Global sportswear brand Puma has launched a new podcast series discussing its sustainability report to make it more accessible to its Gen-Z audience.
Each of the 10 episodes in the Re:Gen Reports series will discuss one of Puma’s 10for25 sustainability targets, ranging from human rights to sustainable product sourcing in an “engaging conversation” featuring next-generation thinkers, explaining why the company set targets in these areas and what progress it has made.
Anne-Laure Descours, chief sourcing officer at Puma, said in a statement: “We believe in collaboration, when it comes to sustainability, whether it is NGOs, brands or consumers, especially young people, who will have to live with the decisions made today.
“During last year’s Conference of the People, we saw that we needed to do more to reach out to younger generations when we talk about sustainability. A sustainability report as a podcast has never been done before in our industry, but we believe it is an important step to connect with Gen-Z audiences and open up these important conversations.”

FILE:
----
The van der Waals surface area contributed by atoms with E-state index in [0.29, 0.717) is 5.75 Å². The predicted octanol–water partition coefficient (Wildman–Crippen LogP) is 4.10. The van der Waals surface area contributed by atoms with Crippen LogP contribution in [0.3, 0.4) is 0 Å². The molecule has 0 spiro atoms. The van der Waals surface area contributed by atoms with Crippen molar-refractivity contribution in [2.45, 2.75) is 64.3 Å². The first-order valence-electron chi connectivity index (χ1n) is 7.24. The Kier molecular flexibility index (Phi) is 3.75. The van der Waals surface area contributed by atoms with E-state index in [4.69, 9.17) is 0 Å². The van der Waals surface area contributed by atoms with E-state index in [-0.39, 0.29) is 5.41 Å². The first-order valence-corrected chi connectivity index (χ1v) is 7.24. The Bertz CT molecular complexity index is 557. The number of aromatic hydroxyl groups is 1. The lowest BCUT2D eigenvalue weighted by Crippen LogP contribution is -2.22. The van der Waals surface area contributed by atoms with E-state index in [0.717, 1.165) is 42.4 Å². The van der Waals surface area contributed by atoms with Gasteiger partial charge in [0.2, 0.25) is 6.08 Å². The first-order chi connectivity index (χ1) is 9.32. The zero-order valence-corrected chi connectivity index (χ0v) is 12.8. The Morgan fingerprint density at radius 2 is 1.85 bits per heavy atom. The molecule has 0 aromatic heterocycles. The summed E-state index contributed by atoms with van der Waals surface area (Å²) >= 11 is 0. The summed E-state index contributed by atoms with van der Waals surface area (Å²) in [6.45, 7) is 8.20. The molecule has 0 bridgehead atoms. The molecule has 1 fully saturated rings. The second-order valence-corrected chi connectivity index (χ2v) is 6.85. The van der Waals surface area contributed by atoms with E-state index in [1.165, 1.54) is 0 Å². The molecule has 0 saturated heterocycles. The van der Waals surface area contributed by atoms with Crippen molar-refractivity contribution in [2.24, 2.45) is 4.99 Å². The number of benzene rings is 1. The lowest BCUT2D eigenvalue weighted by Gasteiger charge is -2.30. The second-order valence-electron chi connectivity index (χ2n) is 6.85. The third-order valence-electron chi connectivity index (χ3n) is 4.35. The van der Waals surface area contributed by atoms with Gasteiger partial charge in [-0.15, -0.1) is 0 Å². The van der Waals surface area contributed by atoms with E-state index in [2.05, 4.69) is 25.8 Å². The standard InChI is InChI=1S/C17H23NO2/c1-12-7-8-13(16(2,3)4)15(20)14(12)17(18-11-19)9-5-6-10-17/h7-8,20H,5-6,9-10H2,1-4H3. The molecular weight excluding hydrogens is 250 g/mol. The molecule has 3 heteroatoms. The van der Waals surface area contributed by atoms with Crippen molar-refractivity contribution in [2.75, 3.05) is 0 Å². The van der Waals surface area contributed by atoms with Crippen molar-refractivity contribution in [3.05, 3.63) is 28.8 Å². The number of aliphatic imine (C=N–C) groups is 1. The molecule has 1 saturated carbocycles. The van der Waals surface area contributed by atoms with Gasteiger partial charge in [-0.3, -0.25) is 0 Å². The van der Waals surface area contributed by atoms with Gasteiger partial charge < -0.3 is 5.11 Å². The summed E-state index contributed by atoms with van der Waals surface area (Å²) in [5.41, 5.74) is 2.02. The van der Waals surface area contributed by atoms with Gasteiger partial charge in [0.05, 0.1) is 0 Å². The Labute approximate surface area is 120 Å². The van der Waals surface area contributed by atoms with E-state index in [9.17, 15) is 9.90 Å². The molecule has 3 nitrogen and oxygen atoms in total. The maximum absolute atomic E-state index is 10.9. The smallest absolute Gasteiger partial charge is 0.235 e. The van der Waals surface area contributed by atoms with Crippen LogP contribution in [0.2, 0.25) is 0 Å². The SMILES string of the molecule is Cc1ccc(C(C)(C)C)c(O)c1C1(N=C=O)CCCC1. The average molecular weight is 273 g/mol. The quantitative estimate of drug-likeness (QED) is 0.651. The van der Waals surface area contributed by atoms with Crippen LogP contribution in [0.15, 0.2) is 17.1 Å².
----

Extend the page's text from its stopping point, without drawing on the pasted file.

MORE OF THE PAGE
The first three episodes are streaming now, with the additional seven episodes to be released weekly from June 8 until July 20.
In the first episode, Anya Dillard, a US-based award-winning activist, model, and social entrepreneur speaks to Viola Wan, Puma’s team head of social sustainability based in China, discussing the sportswear brand’s audit work with factories in its supply chain.
The following episode focuses on Puma’s chemical target to make 100 percent of its products safe to use, featuring Germany-based sustainable and healthy living vlogger Luke Jaque-Rodney in conversation with Klaas Nuttbohm from ZDHC, an organisation leading the fashion industry to eliminate harmful chemicals.
While the third episode concentrates on circularity and Puma’s target to reduce production waste to landfills by at least 50 percent. US-based up-cycler Andrew Burgess is joined by Puma’s senior manager of corporate strategy Simon Hessel to discuss the chemical recycling process and how it’s used in Re:Fibre, Puma’s textile-to-textile recycling project.